Over at the Philosophy of Brains blog, Richard Brown has a post called “Kripke, Consciousness, and the ‘Corn” in which he tries to defend Higher-Order Representational theories of consciousness against the Unicorn Argument, by wedding HOR to a Kripkean causal theory of reference.
By amazing coincidence, I have a new version of “Beware of the Unicorn” up on my website now which contains a section dealing with exactly this sort of move. I discuss this under the heading of combining HOR with a so-called “direct” theory of reference.
The direct reference hypothesis (DR) holds that there are certain mental representations such that (a) two or more of these representations are about the same object if and only if they have the same cognitive significance and (b) these representations have representational content only if that which they represent exists. The most promising aspect of DR with respect to defeating the Unicorn is (b). Combining HOR (Higher-Order Representational theory of consciousness) with DR entails postulating that all of the higher order representations relevant to explaining consciousness have representational content only if the states they are representations of exist. If HOR could be combined with DR it would be immune to the Unicorn.
However, at least in the case of HOT (Higher-Order Thought theory of consciousness), HOR cannot be plausibly combined with DR. This is due to troubles that arise in connection with part (a) of DR. When we examine the most plausible examples of attributions of consciousness-conferring higher-order thoughts, we find that they give rise to opaque contexts inconsistent with DR.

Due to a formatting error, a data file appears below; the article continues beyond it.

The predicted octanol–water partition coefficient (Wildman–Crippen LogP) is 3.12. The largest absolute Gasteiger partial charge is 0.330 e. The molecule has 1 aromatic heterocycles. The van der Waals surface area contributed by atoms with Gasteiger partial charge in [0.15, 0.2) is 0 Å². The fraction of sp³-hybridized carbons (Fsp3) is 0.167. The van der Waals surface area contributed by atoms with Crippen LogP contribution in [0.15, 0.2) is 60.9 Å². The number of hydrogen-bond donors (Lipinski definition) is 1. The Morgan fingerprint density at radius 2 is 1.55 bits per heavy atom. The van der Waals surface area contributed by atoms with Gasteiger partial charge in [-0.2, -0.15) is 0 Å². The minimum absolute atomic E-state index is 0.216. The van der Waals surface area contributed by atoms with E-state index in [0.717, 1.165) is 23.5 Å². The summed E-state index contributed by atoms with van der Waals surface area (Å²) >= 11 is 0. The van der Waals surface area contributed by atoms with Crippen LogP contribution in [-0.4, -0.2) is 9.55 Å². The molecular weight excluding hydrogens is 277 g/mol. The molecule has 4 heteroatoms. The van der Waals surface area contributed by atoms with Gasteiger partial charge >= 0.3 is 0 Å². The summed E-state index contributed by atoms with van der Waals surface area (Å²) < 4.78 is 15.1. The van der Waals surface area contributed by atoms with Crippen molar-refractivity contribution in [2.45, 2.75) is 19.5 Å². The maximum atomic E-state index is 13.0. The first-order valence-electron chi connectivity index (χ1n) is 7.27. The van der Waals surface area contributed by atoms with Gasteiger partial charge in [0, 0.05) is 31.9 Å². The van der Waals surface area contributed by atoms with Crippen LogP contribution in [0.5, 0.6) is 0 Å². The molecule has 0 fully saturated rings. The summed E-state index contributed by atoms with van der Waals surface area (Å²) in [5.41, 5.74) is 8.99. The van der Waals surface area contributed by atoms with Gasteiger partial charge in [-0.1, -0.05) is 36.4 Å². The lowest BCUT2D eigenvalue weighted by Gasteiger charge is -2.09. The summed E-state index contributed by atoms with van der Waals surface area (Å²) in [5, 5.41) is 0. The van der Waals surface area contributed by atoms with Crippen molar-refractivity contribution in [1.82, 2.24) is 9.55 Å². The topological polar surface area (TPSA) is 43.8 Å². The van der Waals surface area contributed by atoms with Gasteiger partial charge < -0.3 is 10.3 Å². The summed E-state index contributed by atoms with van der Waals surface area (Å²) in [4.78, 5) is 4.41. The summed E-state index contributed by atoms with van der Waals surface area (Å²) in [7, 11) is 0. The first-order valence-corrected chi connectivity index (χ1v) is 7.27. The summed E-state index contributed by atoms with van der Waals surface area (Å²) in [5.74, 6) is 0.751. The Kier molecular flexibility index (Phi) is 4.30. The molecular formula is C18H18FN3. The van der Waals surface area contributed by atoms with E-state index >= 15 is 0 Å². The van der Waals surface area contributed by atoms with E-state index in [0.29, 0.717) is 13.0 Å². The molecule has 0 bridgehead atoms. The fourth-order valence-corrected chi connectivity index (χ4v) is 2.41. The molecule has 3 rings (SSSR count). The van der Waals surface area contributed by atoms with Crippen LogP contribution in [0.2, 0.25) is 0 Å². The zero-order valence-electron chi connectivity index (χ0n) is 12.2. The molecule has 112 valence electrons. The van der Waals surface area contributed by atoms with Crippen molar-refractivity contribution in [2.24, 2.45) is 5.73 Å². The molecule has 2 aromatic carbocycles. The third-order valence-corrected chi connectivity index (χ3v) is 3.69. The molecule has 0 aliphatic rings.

To see these points, consider an example. Suppose that Jones has some mental state that is a candidate for state consciousness. Suppose, then, that Jones sees that x is red. In order for the state of Jones seeing that x is red to be a conscious state, according to HOT, Jones must have a higher-order thought about that state. It is useful to consider what attributions of that thought would look like. We might attribute the HOTs by saying that
(1) Jones believes that he sees that x is red.
(2) Jones believes of himself that he sees that x is red
Either way, by the time we get to â€œhe sees that x is redâ€ we are well into an opaque context.
Suppose that seeing that x is red is identical to having neural activity pattern number 67 in area v4 of cerebral cortex. Consider that if we replace â€˜sees that x is redâ€™ in (1) and (2) with â€˜has activity 67 in area v4â€™ then we wind up with sentences that may very well have the opposite truth values of (1) and (2). This is not because seeing that x is red is not identical to having activity 67 in area v4. This is because Jones may very well lack appropriate neurophilosophical sophistication to believe of himself that he has activity 67 in area v4. DR requires the intersubstitutability salvae veritate of co-referring terms for the alleged relata. If the defender of transparent HOTs were to insist on the possibility of the above substitutions as salva veritate, then the following problem arises. If the meaning of a term is purely referential, and HOTs determine what it is like, and â€˜sees that x is redâ€™ and â€˜has activity 67 in area v4â€™ are co-referring, then Jonesâ€™s perceptual experiences would seem to him to be the neural activity pattern 67 in area v4. I suppose, however, that while Paul Churchland’s experiences may seem neural to Paul Churchland, Jonesâ€™s experiences need not seem neural to Jones.